China, once home to the majority of all the CPUs processing Bitcoin, has cracked down on Bitcoin “miners,” spurring other mining companies from around the world to pick up the slack. Newly listed Canada-based Bitfarms (NASDAQ:BITF) is one of the biggest in North America, and while its shares are trailing Bitcoin prices over the last month, it stands poised to benefit from China’s slow exit from the mining market. Even better, it’s priced below publicly traded rivals Riot Blockchain (NASDAQ:RIOT) and Marathon Digital Holdings (NASDAQ:MARA) on nearly every measure.
China is helping them all out. Beijing has big plans for a digital renminbi, and it doesn’t want Bitcoin’s competition. After putting the regulatory squeeze on crypto in general for years, China’s latest anti-miner move sent Bitcoin prices crashing, and drove the Bitcoin-making supply chain off mainland China to avoid the ensuing political risk. Now, Bitfarms and its fellow North American miners are swooping in to capitalize on this big change.
How Bitfarms sizes up to the competition
In a July 14 statement, CEO and co-founder Emiliano Grodzki said China’s mining ban has doubled Bitfarms’s market share — and that the exodus of Chinese mining operators there seeking new hosting may take an extended period of time to resolve.
Miners like Bitfarms use powerful computers that race to solve complex equations known as hashes. Simply put, whoever wins gets to produce an order of Bitcoin (BTC), rewarding miners in BTC for putting their computing power to work to keep Bitcoin’s network safe and its transactions running smoothly. More computing muscle, both from the number of mining rigs crunching numbers and the speed at which they do that math, means a greater hashrate, more Bitcoins mined, and more money made.
Bitfarms isn’t the fastest miner. Its hashrate lags publicly traded mining rivals Riot and Marathon. But as of July 14, Bitfarms’s hashrate-to-market cap measure remained far lower than the competition – about a third as much as Marathon’s, and less than one-fifth Riot’s – meaning Bitfarms investors pay a much lower price for an equivalent amount of computing muscle.
Hashpower isn’t the only way to measure a miner’s success; companies have to pay for the electricity to run all those computers. In May, Bitfarms President Geoffrey Morphy said it costs the company around $0.04 per kilowatt-hour to keep its miners running; Riot and Marathon report paying less than $0.03.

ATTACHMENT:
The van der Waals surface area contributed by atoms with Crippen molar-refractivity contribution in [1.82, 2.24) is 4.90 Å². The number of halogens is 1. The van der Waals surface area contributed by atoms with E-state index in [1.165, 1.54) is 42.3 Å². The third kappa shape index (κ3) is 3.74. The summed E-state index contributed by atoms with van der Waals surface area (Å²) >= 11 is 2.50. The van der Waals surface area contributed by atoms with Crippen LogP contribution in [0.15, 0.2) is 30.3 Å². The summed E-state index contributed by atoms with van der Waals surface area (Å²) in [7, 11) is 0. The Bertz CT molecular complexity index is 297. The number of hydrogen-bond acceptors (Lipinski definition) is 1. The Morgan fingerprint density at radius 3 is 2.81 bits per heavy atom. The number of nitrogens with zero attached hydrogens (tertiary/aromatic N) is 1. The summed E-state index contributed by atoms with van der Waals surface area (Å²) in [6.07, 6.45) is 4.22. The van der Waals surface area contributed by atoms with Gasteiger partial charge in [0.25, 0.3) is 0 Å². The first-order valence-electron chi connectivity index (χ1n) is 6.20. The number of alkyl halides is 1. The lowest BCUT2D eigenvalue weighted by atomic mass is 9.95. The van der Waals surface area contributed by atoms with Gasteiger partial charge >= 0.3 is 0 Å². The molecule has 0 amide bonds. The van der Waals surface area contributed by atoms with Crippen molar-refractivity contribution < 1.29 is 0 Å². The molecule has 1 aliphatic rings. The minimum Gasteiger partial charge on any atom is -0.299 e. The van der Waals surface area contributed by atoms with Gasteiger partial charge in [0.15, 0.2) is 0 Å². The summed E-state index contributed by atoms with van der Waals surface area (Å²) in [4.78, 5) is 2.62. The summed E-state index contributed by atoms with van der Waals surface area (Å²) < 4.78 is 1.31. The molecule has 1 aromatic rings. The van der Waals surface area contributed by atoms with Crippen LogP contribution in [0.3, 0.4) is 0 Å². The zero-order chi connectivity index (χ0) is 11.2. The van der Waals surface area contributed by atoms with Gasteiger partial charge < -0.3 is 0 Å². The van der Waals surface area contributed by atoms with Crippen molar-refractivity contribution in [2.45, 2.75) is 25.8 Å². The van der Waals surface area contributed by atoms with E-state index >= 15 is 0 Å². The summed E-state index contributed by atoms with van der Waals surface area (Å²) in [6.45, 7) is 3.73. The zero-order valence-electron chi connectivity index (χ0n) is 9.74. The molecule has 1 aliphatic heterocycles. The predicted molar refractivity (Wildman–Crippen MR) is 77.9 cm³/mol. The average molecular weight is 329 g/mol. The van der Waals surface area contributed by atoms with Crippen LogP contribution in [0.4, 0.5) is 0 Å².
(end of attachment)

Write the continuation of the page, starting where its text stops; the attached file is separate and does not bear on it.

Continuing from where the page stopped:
The company’s trying to ink a deal in Argentina, home of its founders, to build a Bitcoin miner hooked into a private natural gas power station for $0.02 per kilowatt-hour . But if this very early, tentative deal goes through — far from a guarantee — Bitfarms would become one of the lowest-energy-cost producers of BTC in the Americas, if not the lowest.
Heading out of the red
Bitfarms spent much of the last two years selling all the Bitcoin it mined to buy a new, faster mining fleet and grow its operations. It’s lost money not only because of falling Bitcoin prices, but also because of those investments. But this is changing, Morphy told investors in May.
In January, February, and again in May, the company used private stock sales to raise a combined total of roughly $155 million in Canadian dollars to fund growth and investment . That freed Bitfarms to stop bleeding cash and start adding bitcoins to its own books in May. In February, it paid off $20 million borrowed from Dominion Capital to build out new facilities to hold their mining equipment.
Bitfarms and both its main rivals have big plans to add computing power and boost their hash rate — an ongoing arms race that none can easily win. But Bitfarms also has a few cost-cutting advantages its rivals lack.
Bitfarms owns 100% of energy solutions and services provider Volta Electrique, which can conduct any repairs to Bitfarms’s electrical infrastructure without requiring a costly outside contractor. Same goes for its fleet of mining computers; a resident “geek squad” can fix broken machines instead of sending them back to China for service, reducing downtime and maximizing mining output. That may help to explain why, despite reporting fewer mining rigs and a lower hashrate, Bitfarms still mined more coins than Riot or Marathon through the first six months of 2021.
The company also takes pains to assure investors that its accounting is on the up-and-up. “We are one of the very few firms that is audited by one of the Big Four accounting firms which puts incredible rigor on us but you can be assured that our numbers are solid,” Morphy told investors. “We take a lot of pride in the fact that we’ve got a solid foundation.”
Bitfarms’ potential future
If Bitcoin goes anywhere near its all-time highs around $60,000, Bitfarms could rise right along with it. Right now, it offers a cheaper entry point into a growing industry.
As of early August, Bitfarms trades at roughly 18 times sales, compared to Riot’s 102 and Marathon’s 264. When you add in the company’s assets and debt, Bitfarms’s enterprise value-to-revenue ratio also makes it a value Bitcoin miner play, at around 17 compared to Riot’s 95 and Marathon’s 226.
Even as the tailwinds from China’s crypto crackdown diminish, look for Bitfarms to continue to invest, possibly issuing additional bonds to fund growth without burning all its Bitcoin savings. The company’s now mining approximately 13 bitcoins daily, up from eight when it began doing so in May, with a total stash of 1,678 as of the end of June 2021. This is money in the bank that Bitfarms can use to expand its Quebec-based mining operations and — perhaps — build in Argentina next year.
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